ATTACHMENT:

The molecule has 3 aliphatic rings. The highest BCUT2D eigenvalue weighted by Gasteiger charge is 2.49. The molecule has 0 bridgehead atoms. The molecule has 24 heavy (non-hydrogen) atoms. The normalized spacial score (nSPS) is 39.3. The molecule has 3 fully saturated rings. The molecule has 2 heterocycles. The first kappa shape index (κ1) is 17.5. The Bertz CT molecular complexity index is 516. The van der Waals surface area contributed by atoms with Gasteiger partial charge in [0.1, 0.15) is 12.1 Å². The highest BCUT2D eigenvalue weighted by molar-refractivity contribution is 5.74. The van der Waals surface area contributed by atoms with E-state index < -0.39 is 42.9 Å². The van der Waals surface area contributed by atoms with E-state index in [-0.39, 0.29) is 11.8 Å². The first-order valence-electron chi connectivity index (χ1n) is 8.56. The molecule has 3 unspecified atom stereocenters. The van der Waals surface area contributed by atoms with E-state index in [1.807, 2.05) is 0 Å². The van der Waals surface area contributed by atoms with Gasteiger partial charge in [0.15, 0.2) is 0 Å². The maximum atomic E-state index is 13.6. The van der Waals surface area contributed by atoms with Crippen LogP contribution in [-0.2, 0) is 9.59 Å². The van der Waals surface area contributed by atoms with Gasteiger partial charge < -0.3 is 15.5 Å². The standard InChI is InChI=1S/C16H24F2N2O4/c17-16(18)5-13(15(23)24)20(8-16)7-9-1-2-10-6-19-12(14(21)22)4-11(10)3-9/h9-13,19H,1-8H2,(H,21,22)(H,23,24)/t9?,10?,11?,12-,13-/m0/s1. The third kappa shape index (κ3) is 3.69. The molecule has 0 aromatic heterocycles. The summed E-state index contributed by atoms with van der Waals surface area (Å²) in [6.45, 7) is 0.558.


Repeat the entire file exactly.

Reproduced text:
The molecule has 3 aliphatic rings. The highest BCUT2D eigenvalue weighted by Gasteiger charge is 2.49. The molecule has 0 bridgehead atoms. The molecule has 24 heavy (non-hydrogen) atoms. The normalized spacial score (nSPS) is 39.3. The molecule has 3 fully saturated rings. The molecule has 2 heterocycles. The first kappa shape index (κ1) is 17.5. The Bertz CT molecular complexity index is 516. The van der Waals surface area contributed by atoms with Gasteiger partial charge in [0.1, 0.15) is 12.1 Å². The highest BCUT2D eigenvalue weighted by molar-refractivity contribution is 5.74. The van der Waals surface area contributed by atoms with E-state index < -0.39 is 42.9 Å². The van der Waals surface area contributed by atoms with E-state index in [-0.39, 0.29) is 11.8 Å². The first-order valence-electron chi connectivity index (χ1n) is 8.56. The molecule has 3 unspecified atom stereocenters. The van der Waals surface area contributed by atoms with E-state index in [1.807, 2.05) is 0 Å². The van der Waals surface area contributed by atoms with Gasteiger partial charge in [0.15, 0.2) is 0 Å². The maximum atomic E-state index is 13.6. The van der Waals surface area contributed by atoms with Crippen LogP contribution in [-0.2, 0) is 9.59 Å². The van der Waals surface area contributed by atoms with Gasteiger partial charge < -0.3 is 15.5 Å². The standard InChI is InChI=1S/C16H24F2N2O4/c17-16(18)5-13(15(23)24)20(8-16)7-9-1-2-10-6-19-12(14(21)22)4-11(10)3-9/h9-13,19H,1-8H2,(H,21,22)(H,23,24)/t9?,10?,11?,12-,13-/m0/s1. The third kappa shape index (κ3) is 3.69. The molecule has 0 aromatic heterocycles. The summed E-state index contributed by atoms with van der Waals surface area (Å²) in [6.45, 7) is 0.558.